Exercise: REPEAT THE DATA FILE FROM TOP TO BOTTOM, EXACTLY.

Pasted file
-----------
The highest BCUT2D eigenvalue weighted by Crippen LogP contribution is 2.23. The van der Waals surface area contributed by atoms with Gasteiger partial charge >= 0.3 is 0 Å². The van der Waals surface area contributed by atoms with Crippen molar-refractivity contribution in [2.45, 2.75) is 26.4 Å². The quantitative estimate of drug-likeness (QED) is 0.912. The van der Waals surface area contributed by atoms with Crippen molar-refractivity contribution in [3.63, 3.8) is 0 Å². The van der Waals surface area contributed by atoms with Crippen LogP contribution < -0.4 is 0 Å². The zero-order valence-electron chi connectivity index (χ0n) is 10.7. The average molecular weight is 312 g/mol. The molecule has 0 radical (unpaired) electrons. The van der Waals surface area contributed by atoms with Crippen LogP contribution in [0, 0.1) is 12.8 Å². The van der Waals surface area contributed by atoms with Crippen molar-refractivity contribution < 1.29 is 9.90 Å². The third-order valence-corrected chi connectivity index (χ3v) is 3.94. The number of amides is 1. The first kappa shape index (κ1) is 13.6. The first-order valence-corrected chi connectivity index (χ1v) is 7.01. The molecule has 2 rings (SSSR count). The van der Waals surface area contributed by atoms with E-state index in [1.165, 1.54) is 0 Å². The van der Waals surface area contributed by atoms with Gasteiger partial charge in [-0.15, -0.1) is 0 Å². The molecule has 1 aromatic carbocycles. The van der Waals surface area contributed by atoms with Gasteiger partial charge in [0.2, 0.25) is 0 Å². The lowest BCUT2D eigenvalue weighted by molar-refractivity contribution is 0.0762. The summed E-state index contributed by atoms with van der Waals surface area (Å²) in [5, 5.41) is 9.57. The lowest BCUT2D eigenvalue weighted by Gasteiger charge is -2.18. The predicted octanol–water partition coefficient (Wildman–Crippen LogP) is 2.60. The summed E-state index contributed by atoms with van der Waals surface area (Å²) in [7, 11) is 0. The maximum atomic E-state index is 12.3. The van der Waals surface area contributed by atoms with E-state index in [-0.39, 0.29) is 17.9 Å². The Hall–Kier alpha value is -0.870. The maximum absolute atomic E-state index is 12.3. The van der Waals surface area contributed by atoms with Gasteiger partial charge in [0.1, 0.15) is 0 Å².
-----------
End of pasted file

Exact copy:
The highest BCUT2D eigenvalue weighted by Crippen LogP contribution is 2.23. The van der Waals surface area contributed by atoms with Gasteiger partial charge >= 0.3 is 0 Å². The van der Waals surface area contributed by atoms with Crippen molar-refractivity contribution in [2.45, 2.75) is 26.4 Å². The quantitative estimate of drug-likeness (QED) is 0.912. The van der Waals surface area contributed by atoms with Crippen molar-refractivity contribution in [3.63, 3.8) is 0 Å². The van der Waals surface area contributed by atoms with Crippen LogP contribution < -0.4 is 0 Å². The zero-order valence-electron chi connectivity index (χ0n) is 10.7. The average molecular weight is 312 g/mol. The molecule has 0 radical (unpaired) electrons. The van der Waals surface area contributed by atoms with Crippen LogP contribution in [0, 0.1) is 12.8 Å². The van der Waals surface area contributed by atoms with Crippen molar-refractivity contribution < 1.29 is 9.90 Å². The third-order valence-corrected chi connectivity index (χ3v) is 3.94. The number of amides is 1. The first kappa shape index (κ1) is 13.6. The first-order valence-corrected chi connectivity index (χ1v) is 7.01. The molecule has 2 rings (SSSR count). The van der Waals surface area contributed by atoms with E-state index in [1.165, 1.54) is 0 Å². The van der Waals surface area contributed by atoms with Gasteiger partial charge in [-0.15, -0.1) is 0 Å². The molecule has 1 aromatic carbocycles. The van der Waals surface area contributed by atoms with Gasteiger partial charge in [0.2, 0.25) is 0 Å². The lowest BCUT2D eigenvalue weighted by molar-refractivity contribution is 0.0762. The summed E-state index contributed by atoms with van der Waals surface area (Å²) in [5, 5.41) is 9.57. The lowest BCUT2D eigenvalue weighted by Gasteiger charge is -2.18. The predicted octanol–water partition coefficient (Wildman–Crippen LogP) is 2.60. The summed E-state index contributed by atoms with van der Waals surface area (Å²) in [7, 11) is 0. The maximum atomic E-state index is 12.3. The van der Waals surface area contributed by atoms with E-state index in [-0.39, 0.29) is 17.9 Å². The Hall–Kier alpha value is -0.870. The maximum absolute atomic E-state index is 12.3. The van der Waals surface area contributed by atoms with Gasteiger partial charge in [0.1, 0.15) is 0 Å².